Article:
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1) there have been many laws regarding homeowners associations and developers put into place since 2001. Do they have to abide by them? In other words, does the old declarant hold or does it need to be updated to reflect today's state rules?

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I hate to have to be the bearer of bad news, but it is part of the job... When you and everyone else purchased a lot in the development, you agreed to be bound by whatever declarations, covenants, conditions and restrictions were of record at that time. So the developer is not obligated to update them unless the declaration has some provision that mandates it. They can't violate state law, as that trumps any declaration, but they don't have to amend it to expand any homeowner rights..

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2) when they sold the various lots, they said a lot of things and promised things that simply weren't true. Do they have to be held to the same standards are real estate people are now?

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Unfortunately, the rule in real estate contracts is that if it isn't in writing, it doesn't count. So any verbal promises or assertions aren't enforceable unless they were reduced to writing on the contract. The fact that they got everyone to trust them without anyone asking them to put it in writing shows that they are unethical and morally questionable, but it isn't illegal for them to do so. A buyer has to ask questions and demand answers in writing and can't just assume that things are a certain way. Assuming is a dangerous thing to do in a real estate situation and it would have been the prospective buyer's duty to thoroughly investigate what came with the development as a common area and what was excluded. It could have been something as simple as checking the current development plat to see who owned the lake.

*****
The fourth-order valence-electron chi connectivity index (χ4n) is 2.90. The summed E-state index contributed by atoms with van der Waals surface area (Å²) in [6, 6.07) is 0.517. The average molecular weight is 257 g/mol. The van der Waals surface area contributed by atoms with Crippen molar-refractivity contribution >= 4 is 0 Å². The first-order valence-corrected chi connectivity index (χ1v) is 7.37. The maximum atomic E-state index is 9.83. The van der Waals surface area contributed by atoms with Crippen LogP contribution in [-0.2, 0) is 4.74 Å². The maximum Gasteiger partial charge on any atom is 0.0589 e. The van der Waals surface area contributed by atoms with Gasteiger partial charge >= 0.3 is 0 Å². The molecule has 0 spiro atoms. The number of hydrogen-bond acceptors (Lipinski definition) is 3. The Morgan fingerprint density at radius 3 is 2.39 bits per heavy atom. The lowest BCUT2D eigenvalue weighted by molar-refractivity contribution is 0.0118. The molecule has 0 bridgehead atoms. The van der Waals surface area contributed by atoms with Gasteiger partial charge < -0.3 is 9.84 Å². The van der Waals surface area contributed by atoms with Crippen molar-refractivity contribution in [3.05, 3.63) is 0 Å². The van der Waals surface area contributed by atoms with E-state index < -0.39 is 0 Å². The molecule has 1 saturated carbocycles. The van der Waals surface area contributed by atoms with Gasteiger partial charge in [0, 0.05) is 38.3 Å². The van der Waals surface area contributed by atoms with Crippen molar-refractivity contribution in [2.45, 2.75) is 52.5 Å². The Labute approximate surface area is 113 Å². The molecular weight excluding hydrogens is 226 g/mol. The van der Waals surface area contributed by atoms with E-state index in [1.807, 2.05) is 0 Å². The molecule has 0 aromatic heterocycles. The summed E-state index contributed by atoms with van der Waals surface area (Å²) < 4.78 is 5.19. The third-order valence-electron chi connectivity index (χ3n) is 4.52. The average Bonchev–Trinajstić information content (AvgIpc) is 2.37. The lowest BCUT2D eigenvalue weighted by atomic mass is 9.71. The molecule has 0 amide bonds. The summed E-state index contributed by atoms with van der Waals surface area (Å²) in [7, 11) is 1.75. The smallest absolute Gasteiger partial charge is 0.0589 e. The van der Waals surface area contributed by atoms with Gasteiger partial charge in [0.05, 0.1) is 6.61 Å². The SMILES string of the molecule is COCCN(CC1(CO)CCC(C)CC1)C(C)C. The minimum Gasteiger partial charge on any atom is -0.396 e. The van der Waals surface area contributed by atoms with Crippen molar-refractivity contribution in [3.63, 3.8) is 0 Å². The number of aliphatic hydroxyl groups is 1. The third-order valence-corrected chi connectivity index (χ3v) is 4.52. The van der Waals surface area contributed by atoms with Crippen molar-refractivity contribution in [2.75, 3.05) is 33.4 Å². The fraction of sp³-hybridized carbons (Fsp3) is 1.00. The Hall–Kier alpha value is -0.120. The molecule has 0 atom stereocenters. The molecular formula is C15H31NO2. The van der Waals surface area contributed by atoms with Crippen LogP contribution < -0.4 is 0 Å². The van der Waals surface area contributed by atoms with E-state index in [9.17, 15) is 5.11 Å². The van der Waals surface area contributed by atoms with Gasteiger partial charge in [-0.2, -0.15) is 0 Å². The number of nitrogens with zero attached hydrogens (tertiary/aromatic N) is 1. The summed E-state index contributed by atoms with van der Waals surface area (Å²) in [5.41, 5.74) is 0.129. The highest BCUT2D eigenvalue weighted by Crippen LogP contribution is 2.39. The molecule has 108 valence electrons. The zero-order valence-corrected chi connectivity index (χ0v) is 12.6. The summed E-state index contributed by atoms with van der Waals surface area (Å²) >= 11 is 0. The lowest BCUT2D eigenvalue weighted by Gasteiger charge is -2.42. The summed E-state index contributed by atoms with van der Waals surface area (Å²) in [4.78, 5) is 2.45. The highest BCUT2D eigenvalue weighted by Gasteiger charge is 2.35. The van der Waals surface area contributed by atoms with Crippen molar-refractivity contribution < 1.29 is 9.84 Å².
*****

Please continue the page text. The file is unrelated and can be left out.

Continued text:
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3) they own private property (homes and a lake) which sits inside a homeowner-run community. Don't they have to abide by the rules of the community? For instance, if we decide we don't want something on that lake, don't they have to abide by that even though it is a private lake?

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If their lots and property isn't specifically part of the development, then they are not legally bound by any of the rules that bind everyone else. That is one of the perks of being a developer....you can exempt your lots and then put the restrictions on everyone else's lots before you start selling and it makes your lots more valuable later because they aren't subject to the restrictions.

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If this is their private lake and land, then they can literally do anything that they want to with it as long as they comply with any local zoning ordinances and don't violate any local or state laws.

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I am very sorry that I don’t have better news, but please understand that I do have an ethical and professional obligation to provide customers with legally correct answers based on my knowledge and experience, even when I know the answer doesn’t make the customer happy...

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thanks

Barrister